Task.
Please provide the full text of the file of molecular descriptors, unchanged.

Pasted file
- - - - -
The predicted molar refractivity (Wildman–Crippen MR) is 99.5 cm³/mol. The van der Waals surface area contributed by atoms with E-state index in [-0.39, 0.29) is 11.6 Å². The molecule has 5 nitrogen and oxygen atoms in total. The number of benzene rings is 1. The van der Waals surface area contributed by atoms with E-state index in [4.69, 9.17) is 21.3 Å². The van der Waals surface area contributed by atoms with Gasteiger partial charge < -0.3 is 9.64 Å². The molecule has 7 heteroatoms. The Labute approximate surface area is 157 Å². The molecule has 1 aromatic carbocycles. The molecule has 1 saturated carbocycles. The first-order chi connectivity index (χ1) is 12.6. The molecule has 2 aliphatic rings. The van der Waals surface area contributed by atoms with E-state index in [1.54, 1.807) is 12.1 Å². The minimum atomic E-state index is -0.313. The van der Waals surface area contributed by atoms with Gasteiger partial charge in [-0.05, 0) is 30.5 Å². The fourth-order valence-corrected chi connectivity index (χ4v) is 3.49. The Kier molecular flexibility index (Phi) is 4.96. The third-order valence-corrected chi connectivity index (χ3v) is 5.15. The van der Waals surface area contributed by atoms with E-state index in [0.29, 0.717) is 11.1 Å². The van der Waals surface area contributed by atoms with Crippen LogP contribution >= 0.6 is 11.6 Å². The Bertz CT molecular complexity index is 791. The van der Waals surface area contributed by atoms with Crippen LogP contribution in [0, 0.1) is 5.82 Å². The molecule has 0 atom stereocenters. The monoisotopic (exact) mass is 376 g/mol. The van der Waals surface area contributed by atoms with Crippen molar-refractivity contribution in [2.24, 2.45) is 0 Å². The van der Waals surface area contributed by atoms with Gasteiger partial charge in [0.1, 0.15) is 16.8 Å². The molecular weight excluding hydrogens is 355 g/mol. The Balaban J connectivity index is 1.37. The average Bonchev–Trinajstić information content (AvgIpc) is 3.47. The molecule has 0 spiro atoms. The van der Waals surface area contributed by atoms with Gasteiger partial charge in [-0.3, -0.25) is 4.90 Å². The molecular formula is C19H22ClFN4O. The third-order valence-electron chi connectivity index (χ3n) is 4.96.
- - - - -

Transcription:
The predicted molar refractivity (Wildman–Crippen MR) is 99.5 cm³/mol. The van der Waals surface area contributed by atoms with E-state index in [-0.39, 0.29) is 11.6 Å². The molecule has 5 nitrogen and oxygen atoms in total. The number of benzene rings is 1. The van der Waals surface area contributed by atoms with E-state index in [4.69, 9.17) is 21.3 Å². The van der Waals surface area contributed by atoms with Gasteiger partial charge < -0.3 is 9.64 Å². The molecule has 7 heteroatoms. The Labute approximate surface area is 157 Å². The molecule has 1 aromatic carbocycles. The molecule has 1 saturated carbocycles. The first-order chi connectivity index (χ1) is 12.6. The molecule has 2 aliphatic rings. The van der Waals surface area contributed by atoms with E-state index in [1.54, 1.807) is 12.1 Å². The minimum atomic E-state index is -0.313. The van der Waals surface area contributed by atoms with Gasteiger partial charge in [-0.05, 0) is 30.5 Å². The fourth-order valence-corrected chi connectivity index (χ4v) is 3.49. The Kier molecular flexibility index (Phi) is 4.96. The third-order valence-corrected chi connectivity index (χ3v) is 5.15. The van der Waals surface area contributed by atoms with E-state index in [0.29, 0.717) is 11.1 Å². The van der Waals surface area contributed by atoms with Crippen LogP contribution >= 0.6 is 11.6 Å². The Bertz CT molecular complexity index is 791. The van der Waals surface area contributed by atoms with Crippen LogP contribution in [0, 0.1) is 5.82 Å². The molecule has 0 atom stereocenters. The monoisotopic (exact) mass is 376 g/mol. The van der Waals surface area contributed by atoms with Crippen molar-refractivity contribution in [2.24, 2.45) is 0 Å². The van der Waals surface area contributed by atoms with Gasteiger partial charge in [0.1, 0.15) is 16.8 Å². The molecular weight excluding hydrogens is 355 g/mol. The Balaban J connectivity index is 1.37. The average Bonchev–Trinajstić information content (AvgIpc) is 3.47. The molecule has 0 spiro atoms. The van der Waals surface area contributed by atoms with Gasteiger partial charge in [-0.3, -0.25) is 4.90 Å². The molecular formula is C19H22ClFN4O. The third-order valence-electron chi connectivity index (χ3n) is 4.96.